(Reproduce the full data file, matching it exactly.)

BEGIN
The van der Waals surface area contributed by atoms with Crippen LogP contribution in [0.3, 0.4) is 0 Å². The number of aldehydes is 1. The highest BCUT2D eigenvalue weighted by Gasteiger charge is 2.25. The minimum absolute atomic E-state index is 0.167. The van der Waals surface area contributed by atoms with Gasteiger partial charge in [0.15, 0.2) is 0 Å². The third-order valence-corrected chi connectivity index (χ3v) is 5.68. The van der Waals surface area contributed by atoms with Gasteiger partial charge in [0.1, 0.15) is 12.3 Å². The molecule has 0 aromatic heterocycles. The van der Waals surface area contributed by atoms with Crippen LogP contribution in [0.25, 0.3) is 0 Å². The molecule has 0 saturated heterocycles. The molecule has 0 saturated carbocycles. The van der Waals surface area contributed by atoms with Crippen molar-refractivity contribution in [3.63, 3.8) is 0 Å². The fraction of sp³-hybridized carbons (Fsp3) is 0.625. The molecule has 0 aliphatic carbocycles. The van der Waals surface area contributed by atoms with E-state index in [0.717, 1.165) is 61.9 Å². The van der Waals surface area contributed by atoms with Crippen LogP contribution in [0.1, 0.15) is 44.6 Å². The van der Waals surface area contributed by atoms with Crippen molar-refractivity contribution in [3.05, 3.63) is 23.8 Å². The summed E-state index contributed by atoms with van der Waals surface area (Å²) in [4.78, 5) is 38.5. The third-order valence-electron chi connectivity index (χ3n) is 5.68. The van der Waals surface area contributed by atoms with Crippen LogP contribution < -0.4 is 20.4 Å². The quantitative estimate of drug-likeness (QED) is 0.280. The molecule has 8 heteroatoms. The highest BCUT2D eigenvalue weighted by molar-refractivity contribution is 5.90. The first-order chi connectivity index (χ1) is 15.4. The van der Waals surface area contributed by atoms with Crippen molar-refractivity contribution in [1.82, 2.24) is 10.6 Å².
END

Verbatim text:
The van der Waals surface area contributed by atoms with Crippen LogP contribution in [0.3, 0.4) is 0 Å². The number of aldehydes is 1. The highest BCUT2D eigenvalue weighted by Gasteiger charge is 2.25. The minimum absolute atomic E-state index is 0.167. The van der Waals surface area contributed by atoms with Gasteiger partial charge in [0.15, 0.2) is 0 Å². The third-order valence-corrected chi connectivity index (χ3v) is 5.68. The van der Waals surface area contributed by atoms with Gasteiger partial charge in [0.1, 0.15) is 12.3 Å². The molecule has 0 aromatic heterocycles. The van der Waals surface area contributed by atoms with Crippen LogP contribution in [0.25, 0.3) is 0 Å². The molecule has 0 saturated heterocycles. The molecule has 0 saturated carbocycles. The van der Waals surface area contributed by atoms with Crippen molar-refractivity contribution in [3.63, 3.8) is 0 Å². The fraction of sp³-hybridized carbons (Fsp3) is 0.625. The molecule has 0 aliphatic carbocycles. The van der Waals surface area contributed by atoms with E-state index in [0.717, 1.165) is 61.9 Å². The van der Waals surface area contributed by atoms with Crippen LogP contribution in [0.1, 0.15) is 44.6 Å². The van der Waals surface area contributed by atoms with Crippen molar-refractivity contribution in [3.05, 3.63) is 23.8 Å². The summed E-state index contributed by atoms with van der Waals surface area (Å²) in [4.78, 5) is 38.5. The third-order valence-electron chi connectivity index (χ3n) is 5.68. The van der Waals surface area contributed by atoms with Crippen LogP contribution < -0.4 is 20.4 Å². The quantitative estimate of drug-likeness (QED) is 0.280. The molecule has 8 heteroatoms. The highest BCUT2D eigenvalue weighted by molar-refractivity contribution is 5.90. The first-order chi connectivity index (χ1) is 15.4. The van der Waals surface area contributed by atoms with Crippen molar-refractivity contribution in [1.82, 2.24) is 10.6 Å².